A new pathway opens up after a primary pathway is blocked, leading to resistance or rebound
Immune inhibitors arise upon treatment and need to be blocked
An antibody needs assistance finding where it needs to be
The body’s own killer cells need to be recruited to completely destroy the pathogen
BsMabs may also help reduce toxicity issues and drug-drug interactions by achieving improved and synergistic effects without increasing dosage or adding drugs.
Designing bsMabs means combining different antibody building blocks to form an ideal structure with distinct binding properties. There are numerous design platforms for doing this and the potential resultant bispecific formats are plentiful and vary greatly in terms of their structure, affinity, mechanism of action, and pharmacokinetics.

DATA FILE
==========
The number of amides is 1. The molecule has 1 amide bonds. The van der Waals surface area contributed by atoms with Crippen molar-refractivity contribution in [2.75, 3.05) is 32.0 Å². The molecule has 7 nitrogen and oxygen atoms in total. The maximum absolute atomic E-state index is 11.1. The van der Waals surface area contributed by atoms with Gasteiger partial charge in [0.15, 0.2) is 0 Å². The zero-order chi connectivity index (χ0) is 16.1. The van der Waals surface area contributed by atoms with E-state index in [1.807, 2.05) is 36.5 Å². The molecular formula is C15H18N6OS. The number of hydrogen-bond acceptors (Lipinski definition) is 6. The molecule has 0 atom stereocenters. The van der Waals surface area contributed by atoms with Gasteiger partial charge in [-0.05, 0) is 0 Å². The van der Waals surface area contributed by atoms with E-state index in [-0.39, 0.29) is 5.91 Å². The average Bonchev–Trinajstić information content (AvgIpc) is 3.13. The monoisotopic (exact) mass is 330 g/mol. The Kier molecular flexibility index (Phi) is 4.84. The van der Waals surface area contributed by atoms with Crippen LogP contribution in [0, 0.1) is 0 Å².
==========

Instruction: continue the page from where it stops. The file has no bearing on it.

The earliest method available to create bispecifics was the quadroma approach of fusing together two cell lines. This results in hybrid antibody products that mimic a natural IgG antibody structure, which is thought to have pharmacokinetic and activity benefits, including long half-lives. However, it is difficult to get the different heavy and light chains of the antibodies to fit together as intended and ineffective combinations are common, as shown in Figure 3. Various chain-match-improvement methodologies have been developed, starting with knobs-into-holes technology where intentional structural mutations are made to guide proper chain association. In addition to matching issues, engineering what are essentially “artificial” antibodies can also cause immunogenicity issues; as such, structural, modeling, assay, and testing data must be considered together to reduce the likelihood of a bispecific creating an unwarranted immune reaction.